Someone To Turn To  (Emblem  JDR 325)  1970  UK*

 

 

In the Greenbelt Live! booklet Malcolm Dony gives a brief history of the British contemporary Christian music scene. The earliest groups utilized the post-Mersey pop style known as “beat music”. They tended to combine up-front gospel lyrics with three-chord bashes, usually one or two years behind the times. “Mostly it was dreadful” he says. Well, that seems to describe this Scotland foursome to a tee, though in my opinion they’re far from dreadful. From a technical standpoint there’s a lot purists can find fault with: the garagy, almost non-existent production, the vocals mixed too high in parts, simplistic lyrics. Actually I find these to work to the album’s advantage, giving it an ultra-basement feel and capturing the era wonderfully. This is one of the earliest sounding things I’ve heard. The label says 1970 which would actually make it one of the final entries in the dated Christian beat scene, but it sure sounds more like 1966. Electric guitar, some distortion, big drum sound, organ, with shades of The Standells, The Troggs, The Kinks, and a host of other British invasion bands. ‘You Must Believe Me’ would fit snugly on a Rhino Nuggets compilation. A classic low-tech vinyl document of Britain’s early Jesus music scene.       (The Archivist by Ken Scott, 4th Edition).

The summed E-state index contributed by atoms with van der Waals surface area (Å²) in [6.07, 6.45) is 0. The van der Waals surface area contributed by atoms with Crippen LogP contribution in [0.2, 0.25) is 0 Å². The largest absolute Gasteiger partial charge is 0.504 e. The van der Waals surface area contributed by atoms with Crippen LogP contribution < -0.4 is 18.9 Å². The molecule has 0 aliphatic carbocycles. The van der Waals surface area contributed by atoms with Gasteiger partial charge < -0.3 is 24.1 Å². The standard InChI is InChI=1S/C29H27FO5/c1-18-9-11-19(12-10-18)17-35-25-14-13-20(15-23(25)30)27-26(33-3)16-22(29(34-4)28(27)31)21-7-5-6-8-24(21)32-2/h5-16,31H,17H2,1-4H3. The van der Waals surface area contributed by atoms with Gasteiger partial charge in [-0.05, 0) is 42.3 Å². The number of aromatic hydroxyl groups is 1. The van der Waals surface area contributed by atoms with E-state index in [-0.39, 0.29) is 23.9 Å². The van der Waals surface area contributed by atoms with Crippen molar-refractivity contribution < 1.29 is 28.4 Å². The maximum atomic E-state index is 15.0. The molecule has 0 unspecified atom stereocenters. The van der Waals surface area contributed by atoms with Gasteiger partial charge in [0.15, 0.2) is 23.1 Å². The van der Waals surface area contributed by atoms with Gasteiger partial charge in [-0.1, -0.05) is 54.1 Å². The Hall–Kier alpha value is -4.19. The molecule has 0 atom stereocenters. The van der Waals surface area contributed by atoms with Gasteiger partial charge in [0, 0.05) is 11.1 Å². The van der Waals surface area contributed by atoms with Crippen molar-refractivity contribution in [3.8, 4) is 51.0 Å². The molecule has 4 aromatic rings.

Tracks:

01. I Never Thought About It Before Home

02. Dream World

03. Is Life A Drag

04. Little Old Lady

05. Someone To Turn To

06. Judy

07. The Greatest Sin

08. Believe

09. He’s Coming Again

10. All You’ve Gotta Do (Is Pray)

11. Judgement Day

12. You Must Believe

 

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